Last month, Gov. Andrew Cuomo gave student athletes the long-awaited green light to start playing high-risk sports and, shortly after, Nassau County Executive Laura Curran followed suit by permitting schools to start games as soon as Feb. 8.
Meanwhile, in the East Meadow School District, Kristi Detor, the director of athletics, gave a presentation at the Feb. 10 Board of Education meeting detailing the guidelines and protocols for resuming sports like cheerleading, wrestling and lacrosse.
“This has been an extremely taxing and difficult school year for all of us,” Detor said. “The athletes are extremely excited and thankful that the athletic program has the opportunity to reintroduce athletics.”
The high school seasons were modified and condensed to from the typical 12 to 16 weeks to roughly 45 days each. The winter season, from Jan. 4 to Feb. 26, includes boy’s and girl’s basketball, boy’s and girl’s bowling, cheerleading, wrestling and boy’s and girl’s track. The fall season, from March 1 to April 21, includes football, boy’s and girl’s soccer, cross-country, boy’s and girl’s volleyball, field hockey and girl’s tennis. The spring season, from April 22 to June 14, includes boy’s and girl’s lacrosse, baseball, softball, boy’s tennis and boy’s and girl’s track and field. Football could be extended more than a one week period for postseason play, if necessary.
“Everyone started spinning to figure out how are we are going to safely do this and what will that look like,” Detor said, explaining that the district consulted Dr. John Zaso, the district physician, while developing protocols and procedures based on the guidance from the New York State Department of Health, New York State Education Department, Section VIII Athletics and New York State Public High School Athletic Association.
All students, coaches, officials and spectators must maintain six feet distance between one another when possible and must wear face masks when possible. When students wear mouth guards, they must keep them in their mouth or wash them if they come out before putting them back. If a student doesn’t feel well, they must tell their coach. Anyone participating in indoor, high-risk sports must provide a negative Covid-19 test once a week.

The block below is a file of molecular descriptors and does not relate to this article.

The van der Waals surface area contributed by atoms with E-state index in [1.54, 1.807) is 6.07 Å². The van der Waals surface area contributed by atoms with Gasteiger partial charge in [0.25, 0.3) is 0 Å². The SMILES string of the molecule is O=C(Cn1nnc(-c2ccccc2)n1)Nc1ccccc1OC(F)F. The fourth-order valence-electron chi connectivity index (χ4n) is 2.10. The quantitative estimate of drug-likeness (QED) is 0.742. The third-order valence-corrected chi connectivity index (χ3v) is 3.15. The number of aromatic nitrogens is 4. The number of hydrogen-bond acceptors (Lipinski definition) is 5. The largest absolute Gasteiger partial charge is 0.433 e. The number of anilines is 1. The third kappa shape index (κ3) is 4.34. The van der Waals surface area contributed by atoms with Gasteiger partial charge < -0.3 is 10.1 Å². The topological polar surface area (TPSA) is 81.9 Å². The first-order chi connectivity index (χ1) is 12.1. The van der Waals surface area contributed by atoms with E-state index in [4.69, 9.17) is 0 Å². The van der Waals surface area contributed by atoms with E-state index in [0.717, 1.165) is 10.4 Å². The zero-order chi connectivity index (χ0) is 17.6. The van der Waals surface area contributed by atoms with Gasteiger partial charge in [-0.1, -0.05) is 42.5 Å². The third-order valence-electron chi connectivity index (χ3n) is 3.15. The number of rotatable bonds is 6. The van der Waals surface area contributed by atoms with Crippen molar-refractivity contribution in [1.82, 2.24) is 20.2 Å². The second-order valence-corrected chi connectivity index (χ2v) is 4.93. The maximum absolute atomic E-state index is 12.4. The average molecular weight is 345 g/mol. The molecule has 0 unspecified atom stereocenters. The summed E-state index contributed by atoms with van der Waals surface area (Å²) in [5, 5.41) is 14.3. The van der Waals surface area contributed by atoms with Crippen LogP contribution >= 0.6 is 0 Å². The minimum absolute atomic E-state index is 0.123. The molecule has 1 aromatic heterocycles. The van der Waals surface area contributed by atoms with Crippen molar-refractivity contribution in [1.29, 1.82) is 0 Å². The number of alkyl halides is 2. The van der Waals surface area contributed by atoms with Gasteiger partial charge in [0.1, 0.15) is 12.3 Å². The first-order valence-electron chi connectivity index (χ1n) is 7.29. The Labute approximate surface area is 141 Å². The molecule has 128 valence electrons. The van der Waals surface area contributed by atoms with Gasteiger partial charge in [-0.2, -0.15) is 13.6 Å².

The district is not permitting any spectators for indoor athletic contest. Spectators are permitted outdoors, but only two are invited per student-athlete. The district is also working on live-streaming all games to allow fans to watch.
Masks must be worn at all times while on the bus. Student-athletes may travel to and/or from an away or neutral site contest with a parent/guardian if the “Transportation Consent Form,” is emailed to the athletic director and approved. Carpooling is not recommended, but if it is necessary, all parties should wear masks and allow for windows to be open during the car ride.
“We’re all aware of the need for our student-athletes to regain some semblance of normalcy,” Detor said. “Although this is a new landscape for athletics and it is not ideal, it is allowing them to experience the needed social and emotional aspects of sport bringing them together in a way that they have not been able to.
Although the hurdles in place required to participate may cause some discomfort or time to adjust, they are in place to enhance our overall ability to keep the students, staff and community safe. Athletes are strong and overcome difficult conditions and will acclimate to the masks. Without question, our paramount concern is to ensure the health and safety of everyone in our schools while allowing them the opportunity to celebrate sport.”
To view the district’s full list of protocols, visit https://bit.ly/3kg6WHW.